The Swedish man, who was not named, was detected as a fraud last year. “There is nothing that indicates that classified information has been disseminated," Gen. Micael Byden, the head of Sweden’s Armed Forces, told reporters, according to Sweden's news agency TT.
Earlier Thursday, Byden informed the Swedish Parliament’s Defense Committee of an internal investigation into the case that has rocked the country. Sweden is not a member of NATO but has moved closer to the military alliance in recent years. Details of the probe have not been made public.
The fake officer was exposed after having joined Sweden's UN peacekeeping force in Mali as chief of staff with the rank of major. According to Swedish daily Dagens Nyheter, which uncovered the story earlier this month, the man used forged certificates falsely showing that he had passed the Swedish Army Forces' officer training program and falsely claiming to have a university degree in politics.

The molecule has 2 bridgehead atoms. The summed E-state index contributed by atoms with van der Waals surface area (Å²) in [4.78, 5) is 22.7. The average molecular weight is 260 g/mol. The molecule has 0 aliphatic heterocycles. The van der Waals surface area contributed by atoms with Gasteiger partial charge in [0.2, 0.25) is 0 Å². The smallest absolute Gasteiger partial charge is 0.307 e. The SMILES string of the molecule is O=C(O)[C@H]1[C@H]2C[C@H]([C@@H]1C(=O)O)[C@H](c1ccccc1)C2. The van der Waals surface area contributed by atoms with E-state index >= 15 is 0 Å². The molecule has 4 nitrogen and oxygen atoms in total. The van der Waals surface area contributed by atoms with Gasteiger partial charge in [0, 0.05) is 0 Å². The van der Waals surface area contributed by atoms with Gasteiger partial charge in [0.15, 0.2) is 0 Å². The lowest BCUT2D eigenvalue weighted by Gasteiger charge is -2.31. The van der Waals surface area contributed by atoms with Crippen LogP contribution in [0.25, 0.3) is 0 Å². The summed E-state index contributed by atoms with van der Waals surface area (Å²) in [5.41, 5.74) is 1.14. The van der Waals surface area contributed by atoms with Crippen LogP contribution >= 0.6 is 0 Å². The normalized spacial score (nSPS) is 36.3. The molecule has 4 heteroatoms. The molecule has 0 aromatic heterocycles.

The man had worked with the Swedish army’s intelligence and security service, the daily reported, adding he also had been a contact person for Russia’s Federal Security Service (FSB), the main KGB successor agency. At NATO’s military headquarters, or SHAPE, in Belgium, the fake officer worked on the now-defunct Afghanistan Mission Network, where nations shared intelligence, surveillance and reconnaissance information.
The military chief told TT that “at least once, an employment decision has been made on unclear grounds.” Swedish authorities have released no information on the man's current whereabouts or if he faces criminal charges.
NATO, however, was clearly not happy that he had worked at their headquarters. “These are serious allegations,” NATO said in a statement Thursday to The Associated Press. “NATO and Sweden are close partners and we remain in close contact with the Swedish authorities as they establish the facts. Staff on temporary NATO assignments are selected and sent by the home nation, which is also responsible for security clearances.”